Monday, June 15, 2015

What everybody knows

In his essay “Of virtue” (Essays II-29) Montaigne writes about the case of a Turkish lord who in vain tried to shoot a hare. Also his dogs didn’t succeed to catch the animal. Therefore the lord concluded that the hare had been protected by his fate. This made Montaigne remark: “This story may serve ... to let us see how flexible our reason is to all sorts of images.”
A few years ago I wrote a blog about Festinger’s theory of cognitive dissonance, which says that when there is a gap between what we believe and what actually is the case we try to adapt the facts to our believes (see my blog dated Dec. 31, 2012). In Montaigne’s example the Turkish lord was so convinced of his own qualities and the qualities of his dogs that he couldn’t imagine that he failed. Something different must have been the case so that he could maintain his belief in himself and his dogs: There was a higher power that protected the hare. The much simpler explanation that he wasn’t a good hunter couldn’t be true in his eyes. It’s a clear instance of the reduction of cognitive dissonance in the sense of the theory of Festinger.
So far, so good. However, I wrote – which is generally accepted – that it was Festinger with his team who first formulated the theory of cognitive dissonance, but now we see that four centuries before Montaigne expressed already the same idea. Must we say now that Festinger and his co-workers didn’t invent this theory but that it was Montaigne who did, even though he didn’t call it that way? I think that there are arguments to say so, but that we can better stick to the opinion that Festinger & Co. are the inventors.
When I studied sociology long ago, many people said to me: A sociologist investigates what everybody already knows. It is a common opinion but it is easy to show that it’s nonsense. Nonetheless, there is some truth in it. Often, sociologists do investigate what “everybody” already knows, but it is not so that everybody knows that “everybody” knows (see note). Or some facts are only known to certain groups but the policy makers don’t know it or, if they do, they don’t believe them. Then it’s useful that social scientists investigate the matter. Do teachers really make such long hours as they say? Well, let’s investigate it and compare it with the work load of other of other employees. Or, what is often heard: “All foreigners are criminals – with the exception of my neighbour” (forgetting that once you have passed the border of your country you yourself are also a foreigner). So let’s investigate it and show that this prejudice simply isn’t true. By the way, it can happen that prejudices are true, for – as Hans-Georg Gadamer explained – a prejudice actually is nothing but an opinion that is not well established by the facts; but it can exist because we don’t know the facts or don’t have them at hand. It’s true, in practice prejudices are often unreasonable, biased opinions, dislikes and so on, but then it’s just the challenge for investigators to demonstrate that – or to topple their own prejudices.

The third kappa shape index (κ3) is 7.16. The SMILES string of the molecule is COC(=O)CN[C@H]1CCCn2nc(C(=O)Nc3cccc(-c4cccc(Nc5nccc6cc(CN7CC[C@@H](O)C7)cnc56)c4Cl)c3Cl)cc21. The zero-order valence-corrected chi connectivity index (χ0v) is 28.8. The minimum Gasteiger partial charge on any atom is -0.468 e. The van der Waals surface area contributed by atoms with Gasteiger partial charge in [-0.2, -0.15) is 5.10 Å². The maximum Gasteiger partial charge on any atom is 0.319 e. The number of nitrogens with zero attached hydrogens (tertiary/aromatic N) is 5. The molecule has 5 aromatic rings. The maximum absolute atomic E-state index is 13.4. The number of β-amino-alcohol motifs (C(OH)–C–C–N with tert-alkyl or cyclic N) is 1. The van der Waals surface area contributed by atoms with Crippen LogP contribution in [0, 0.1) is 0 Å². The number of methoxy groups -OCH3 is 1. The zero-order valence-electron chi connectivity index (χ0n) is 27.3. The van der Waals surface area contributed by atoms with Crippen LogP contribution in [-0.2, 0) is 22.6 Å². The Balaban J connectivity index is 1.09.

Be it is it may, Montaigne was not a systematic investigator. Even more, in his days systematic research in the modern sense did not yet insist but the idea was yet under construction so to speak, to which he in fact also contributed, for example by his view on “doubt”. Montaigne was an essayist and writer. He was a keen observer who wrote down what he saw and thought. Investigating opinions, views, ideas etc, – called “hypotheses” in the scientific jargon – in a systematic and methodological way and testing the truth of them is what investigators do and what Montaigne did not do in his Essays. Therefore maybe we can say that Montaigne was the inventor of the idea of cognitive dissonance – if he was – but not the inventor of the theory. It was Festinger with his team who was the latter. Generally it is so that there are many good and useful ideas in society but often it’s uncertain what the truth in them is, even if they appear to be useful. That’s what we science need for. But perhaps the present blog is only a case of cognitive dissonance reduction that I wrote for confirming my own prejudice.

Note: If I remember well, Anthony Giddens once discussed this point already but for this blog I’ll not try to find out where he did.

No comments: